Gamble As An African American Last Name

The 2010 U.S. Census recorded 12,452 black Americans with Gamble as their last name. That represented 37% of the total of 34,005 entries.

This article tracks their numbers in the census since the Civil War. We also look at historic African American people named Gamble.

We end with a review of early records of black military service in the United States.

After The Civil War

The 1870 census was the first survey after the Civil War and the Emancipation Proclamation. In 1850 and 1860, only free African Americans were recorded in the census. The many enslaved were omitted.

From 1870 onward, all black Americans were included.

755 people named Gamble were recorded in the 1870 census as black and 89 as mixed.

There was a total of 5,250 people with the name.

Gamble In The 1900 And 1940 Census

The mixed category was dropped from the census in 1900, so we just need to look at the black numbers this time.

The 1900 census recorded 2,339 people with the last name Gamble as black within a total of 9,811 that year.

By the way, the mixed category returned in the 1910 and 1920 censuses. It was dropped again in 1930, but replaced with extra categories for colored and non-white in a way that seems confusing now.

This changed again in 1940 and we can simply focus on one black category.

The 1940 census recorded 4,571 people named Gamble as black within a total of 17,502.

Historic Black Figures With The Gamble Surname

Here is a notable African American in history with Gamble as their last name.

Lucy Gamble

  • Born: 1875
  • From: Lincoln, Nebraska
  • Died: 1956

Lucinda Gamble moved from Mobile to Omaha, Nebraska, as a child and gradated as a teacher in 1895. She became Omaha’s first black teacher that year.

She retired from teaching when she married Reverend John Williams in 1901. As well as raising a family, she was strongly involved in the local black community.

She was secretary of the town’s NAACP chapter and was on the board of several local African American organizations.

One of her daughters was the first African American to graduate from the University of Nebraska-Omaha.

Gamble In Black Military Records

Military records are a rich resource of information for family history research. Here are examples of the Gamble surname from different military services:

  • Buffalo soldiers
  • Black civil war sailors
  • Tuskegee airmen

Buffalo Soldiers

Five regiments for black soldiers were formed during the Civil War. They were known as the Buffalo Soldiers.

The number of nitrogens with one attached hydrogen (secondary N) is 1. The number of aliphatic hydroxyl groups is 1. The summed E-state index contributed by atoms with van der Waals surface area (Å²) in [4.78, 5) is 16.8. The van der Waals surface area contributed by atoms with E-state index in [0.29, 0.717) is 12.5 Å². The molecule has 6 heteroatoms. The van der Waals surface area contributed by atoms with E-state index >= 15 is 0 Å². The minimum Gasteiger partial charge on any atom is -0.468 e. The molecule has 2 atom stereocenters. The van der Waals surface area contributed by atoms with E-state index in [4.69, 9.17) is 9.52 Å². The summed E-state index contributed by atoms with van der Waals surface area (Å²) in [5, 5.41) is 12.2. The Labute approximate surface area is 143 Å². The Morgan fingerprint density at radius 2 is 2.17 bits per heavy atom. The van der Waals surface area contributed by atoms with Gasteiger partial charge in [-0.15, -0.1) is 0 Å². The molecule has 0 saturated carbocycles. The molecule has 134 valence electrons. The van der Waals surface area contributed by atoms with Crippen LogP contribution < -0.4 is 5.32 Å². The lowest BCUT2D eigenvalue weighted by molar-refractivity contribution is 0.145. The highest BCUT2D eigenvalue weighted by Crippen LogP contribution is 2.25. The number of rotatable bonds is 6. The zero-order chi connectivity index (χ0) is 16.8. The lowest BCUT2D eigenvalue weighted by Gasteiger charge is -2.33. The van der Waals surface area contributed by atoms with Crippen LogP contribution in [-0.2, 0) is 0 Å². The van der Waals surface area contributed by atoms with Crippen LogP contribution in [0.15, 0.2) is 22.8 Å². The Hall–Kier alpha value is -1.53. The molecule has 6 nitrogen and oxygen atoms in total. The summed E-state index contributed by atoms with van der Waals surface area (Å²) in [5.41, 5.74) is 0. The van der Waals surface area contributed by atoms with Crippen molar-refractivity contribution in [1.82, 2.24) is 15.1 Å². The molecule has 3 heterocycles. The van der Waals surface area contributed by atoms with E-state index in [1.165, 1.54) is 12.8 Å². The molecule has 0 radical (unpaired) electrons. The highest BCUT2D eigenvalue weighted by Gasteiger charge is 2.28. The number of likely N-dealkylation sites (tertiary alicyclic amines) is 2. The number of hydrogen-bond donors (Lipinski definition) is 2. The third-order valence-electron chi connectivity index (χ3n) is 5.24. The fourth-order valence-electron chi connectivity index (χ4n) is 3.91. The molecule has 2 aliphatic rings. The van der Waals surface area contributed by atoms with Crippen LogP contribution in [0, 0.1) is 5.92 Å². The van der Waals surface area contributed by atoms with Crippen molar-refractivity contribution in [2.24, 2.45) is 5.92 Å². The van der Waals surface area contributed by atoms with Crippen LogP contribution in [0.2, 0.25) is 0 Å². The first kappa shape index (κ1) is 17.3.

Their records are part of the national archive of military monthly returns. The information includes the year and place of birth, where they enlisted, their occupation, and their height.

One of the earliest military entries for Gamble was in June 1898. Linneous Gamble was a Private in the U.S. Ninth Cavalry. He was stationed in June 1898 at Port Tampa, Florida.

Another entry was in March 1908. Sandy Gamble was a Private in the U.S. Ninth Cavalry.

If you are researching military ancestors, there is a free index of these records on and

You have to create an account on either website, but you do not need to pay for the Buffalo Soldiers archive.

Black Civil War Sailors

The National Parks Service has a free archive of African American sailors during the Civil War.

The information includes their age, height, rank, occupation, and where and when they enlisted. It also includes every ship that they served on.

You can search the database on the National Parks website.

John Gamble

One of the earliest entries for Gamble was for John Gamble from Baltimore, Maryland. He enlisted in March 1863 at when he was aged 50.

The record shows that John was assigned on January 1864 to the ship Sangamon.

His occupation before enlisting was as a Steward/Cook. His naval rank was Wardroom Steward.

William Gamble

One of the later entries was for a sailor who enlisted at Vicksburg in July 1862. William was aged 28 and was from St. Charles, Missouri.

He was assigned to the ship Great Western on March 1864.

His occupation before enlisting was as a House Servant. His naval rank was 1st Class Boy.

“1st Class Boy” was a rank generally given to seamen in training, who performed various manual tasks and duties aboard a ship under supervision. This could prepare them for promotion to the rank of ordinary seaman.

Tuskegee Airmen

The Tuskegee Airmen were military personnel who served at the Tuskegee Army Airfield or related programs.

Nearly one thousand black pilots graduated from the Tuskegee Institute. They flew single-engine fighter planes or twin-engine bombers. 352 fought in combat.

Howard Gamble graduated from the Tuskegee Institute in December 1943. He qualified as a fighter pilot. Howard was from Charleston, West Virginia.